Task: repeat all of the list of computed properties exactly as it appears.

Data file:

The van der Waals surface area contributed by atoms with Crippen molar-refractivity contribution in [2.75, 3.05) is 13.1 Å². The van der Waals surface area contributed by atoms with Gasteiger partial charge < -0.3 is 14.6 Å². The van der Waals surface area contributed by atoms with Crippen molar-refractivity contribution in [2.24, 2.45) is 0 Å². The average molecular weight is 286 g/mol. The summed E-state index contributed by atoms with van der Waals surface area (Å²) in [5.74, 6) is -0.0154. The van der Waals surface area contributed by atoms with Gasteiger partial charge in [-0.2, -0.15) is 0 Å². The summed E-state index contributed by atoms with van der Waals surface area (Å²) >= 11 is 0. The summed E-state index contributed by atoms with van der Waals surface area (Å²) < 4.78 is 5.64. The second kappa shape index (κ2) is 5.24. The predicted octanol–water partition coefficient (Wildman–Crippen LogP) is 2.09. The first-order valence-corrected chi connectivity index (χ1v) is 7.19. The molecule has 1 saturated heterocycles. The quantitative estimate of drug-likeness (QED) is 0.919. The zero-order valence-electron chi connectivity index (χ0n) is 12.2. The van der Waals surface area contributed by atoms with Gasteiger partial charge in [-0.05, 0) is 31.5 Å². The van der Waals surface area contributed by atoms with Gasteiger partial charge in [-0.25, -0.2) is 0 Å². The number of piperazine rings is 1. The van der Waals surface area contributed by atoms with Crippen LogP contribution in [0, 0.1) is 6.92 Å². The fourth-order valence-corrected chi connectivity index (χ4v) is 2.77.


The van der Waals surface area contributed by atoms with Crippen molar-refractivity contribution in [2.75, 3.05) is 13.1 Å². The van der Waals surface area contributed by atoms with Gasteiger partial charge < -0.3 is 14.6 Å². The van der Waals surface area contributed by atoms with Crippen molar-refractivity contribution in [2.24, 2.45) is 0 Å². The average molecular weight is 286 g/mol. The summed E-state index contributed by atoms with van der Waals surface area (Å²) in [5.74, 6) is -0.0154. The van der Waals surface area contributed by atoms with Gasteiger partial charge in [-0.2, -0.15) is 0 Å². The summed E-state index contributed by atoms with van der Waals surface area (Å²) >= 11 is 0. The summed E-state index contributed by atoms with van der Waals surface area (Å²) < 4.78 is 5.64. The second kappa shape index (κ2) is 5.24. The predicted octanol–water partition coefficient (Wildman–Crippen LogP) is 2.09. The first-order valence-corrected chi connectivity index (χ1v) is 7.19. The molecule has 1 saturated heterocycles. The quantitative estimate of drug-likeness (QED) is 0.919. The zero-order valence-electron chi connectivity index (χ0n) is 12.2. The van der Waals surface area contributed by atoms with Gasteiger partial charge in [-0.05, 0) is 31.5 Å². The van der Waals surface area contributed by atoms with Gasteiger partial charge in [-0.25, -0.2) is 0 Å². The number of piperazine rings is 1. The van der Waals surface area contributed by atoms with Crippen LogP contribution in [0, 0.1) is 6.92 Å². The fourth-order valence-corrected chi connectivity index (χ4v) is 2.77.